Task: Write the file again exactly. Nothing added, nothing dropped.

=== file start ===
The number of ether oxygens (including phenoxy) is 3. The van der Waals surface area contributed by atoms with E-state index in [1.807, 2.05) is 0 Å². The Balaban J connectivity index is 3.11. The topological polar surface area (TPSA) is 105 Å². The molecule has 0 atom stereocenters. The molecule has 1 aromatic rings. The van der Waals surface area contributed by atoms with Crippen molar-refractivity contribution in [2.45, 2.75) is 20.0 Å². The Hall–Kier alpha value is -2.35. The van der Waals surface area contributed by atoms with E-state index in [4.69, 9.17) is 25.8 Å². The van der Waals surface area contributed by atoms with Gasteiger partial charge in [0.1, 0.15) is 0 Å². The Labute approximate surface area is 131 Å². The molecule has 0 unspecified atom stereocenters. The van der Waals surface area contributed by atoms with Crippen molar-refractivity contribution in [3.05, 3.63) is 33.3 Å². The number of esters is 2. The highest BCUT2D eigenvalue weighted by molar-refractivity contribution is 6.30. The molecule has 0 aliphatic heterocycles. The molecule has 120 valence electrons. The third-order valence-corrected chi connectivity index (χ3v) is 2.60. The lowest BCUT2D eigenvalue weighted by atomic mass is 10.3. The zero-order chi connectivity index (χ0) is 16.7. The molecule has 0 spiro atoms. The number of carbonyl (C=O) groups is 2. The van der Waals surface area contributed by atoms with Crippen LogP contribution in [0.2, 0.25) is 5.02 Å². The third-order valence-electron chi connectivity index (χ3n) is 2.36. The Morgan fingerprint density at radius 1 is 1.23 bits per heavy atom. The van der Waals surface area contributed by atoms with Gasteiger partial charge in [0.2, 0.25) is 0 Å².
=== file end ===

The number of ether oxygens (including phenoxy) is 3. The van der Waals surface area contributed by atoms with E-state index in [1.807, 2.05) is 0 Å². The Balaban J connectivity index is 3.11. The topological polar surface area (TPSA) is 105 Å². The molecule has 0 atom stereocenters. The molecule has 1 aromatic rings. The van der Waals surface area contributed by atoms with Crippen molar-refractivity contribution in [2.45, 2.75) is 20.0 Å². The Hall–Kier alpha value is -2.35. The van der Waals surface area contributed by atoms with E-state index in [4.69, 9.17) is 25.8 Å². The van der Waals surface area contributed by atoms with Gasteiger partial charge in [0.1, 0.15) is 0 Å². The Labute approximate surface area is 131 Å². The molecule has 0 unspecified atom stereocenters. The van der Waals surface area contributed by atoms with Crippen molar-refractivity contribution in [3.05, 3.63) is 33.3 Å². The number of esters is 2. The highest BCUT2D eigenvalue weighted by molar-refractivity contribution is 6.30. The molecule has 0 aliphatic heterocycles. The molecule has 120 valence electrons. The third-order valence-corrected chi connectivity index (χ3v) is 2.60. The lowest BCUT2D eigenvalue weighted by atomic mass is 10.3. The zero-order chi connectivity index (χ0) is 16.7. The molecule has 0 spiro atoms. The number of carbonyl (C=O) groups is 2. The van der Waals surface area contributed by atoms with Crippen LogP contribution in [0.2, 0.25) is 5.02 Å². The third-order valence-electron chi connectivity index (χ3n) is 2.36. The Morgan fingerprint density at radius 1 is 1.23 bits per heavy atom. The van der Waals surface area contributed by atoms with Gasteiger partial charge in [0.2, 0.25) is 0 Å².